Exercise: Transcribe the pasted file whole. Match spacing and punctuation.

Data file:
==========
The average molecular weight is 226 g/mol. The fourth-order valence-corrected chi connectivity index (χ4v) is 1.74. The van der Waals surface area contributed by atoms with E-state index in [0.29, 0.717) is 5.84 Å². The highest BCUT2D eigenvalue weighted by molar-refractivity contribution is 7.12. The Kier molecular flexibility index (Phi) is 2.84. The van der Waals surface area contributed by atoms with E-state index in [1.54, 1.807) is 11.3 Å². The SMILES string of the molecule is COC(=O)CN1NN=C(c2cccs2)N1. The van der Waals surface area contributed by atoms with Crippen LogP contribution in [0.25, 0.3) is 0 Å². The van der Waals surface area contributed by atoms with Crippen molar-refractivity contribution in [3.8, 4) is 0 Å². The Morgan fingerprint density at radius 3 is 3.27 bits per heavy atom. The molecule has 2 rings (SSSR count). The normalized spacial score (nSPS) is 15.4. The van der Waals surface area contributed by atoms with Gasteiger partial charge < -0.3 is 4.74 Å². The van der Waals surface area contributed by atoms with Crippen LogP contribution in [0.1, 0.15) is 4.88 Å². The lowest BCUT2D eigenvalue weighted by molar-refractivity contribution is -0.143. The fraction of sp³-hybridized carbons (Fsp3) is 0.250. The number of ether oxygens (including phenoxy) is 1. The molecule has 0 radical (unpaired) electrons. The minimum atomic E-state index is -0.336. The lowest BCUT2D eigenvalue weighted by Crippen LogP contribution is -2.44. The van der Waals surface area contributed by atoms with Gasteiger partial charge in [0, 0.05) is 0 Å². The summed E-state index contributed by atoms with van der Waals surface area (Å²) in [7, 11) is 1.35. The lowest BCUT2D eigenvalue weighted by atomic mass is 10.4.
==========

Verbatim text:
The average molecular weight is 226 g/mol. The fourth-order valence-corrected chi connectivity index (χ4v) is 1.74. The van der Waals surface area contributed by atoms with E-state index in [0.29, 0.717) is 5.84 Å². The highest BCUT2D eigenvalue weighted by molar-refractivity contribution is 7.12. The Kier molecular flexibility index (Phi) is 2.84. The van der Waals surface area contributed by atoms with E-state index in [1.54, 1.807) is 11.3 Å². The SMILES string of the molecule is COC(=O)CN1NN=C(c2cccs2)N1. The van der Waals surface area contributed by atoms with Crippen LogP contribution in [0.25, 0.3) is 0 Å². The van der Waals surface area contributed by atoms with Crippen molar-refractivity contribution in [3.8, 4) is 0 Å². The Morgan fingerprint density at radius 3 is 3.27 bits per heavy atom. The molecule has 2 rings (SSSR count). The normalized spacial score (nSPS) is 15.4. The van der Waals surface area contributed by atoms with Gasteiger partial charge < -0.3 is 4.74 Å². The van der Waals surface area contributed by atoms with Crippen LogP contribution in [0.1, 0.15) is 4.88 Å². The lowest BCUT2D eigenvalue weighted by molar-refractivity contribution is -0.143. The fraction of sp³-hybridized carbons (Fsp3) is 0.250. The number of ether oxygens (including phenoxy) is 1. The molecule has 0 radical (unpaired) electrons. The minimum atomic E-state index is -0.336. The lowest BCUT2D eigenvalue weighted by Crippen LogP contribution is -2.44. The van der Waals surface area contributed by atoms with Gasteiger partial charge in [0, 0.05) is 0 Å². The summed E-state index contributed by atoms with van der Waals surface area (Å²) in [7, 11) is 1.35. The lowest BCUT2D eigenvalue weighted by atomic mass is 10.4.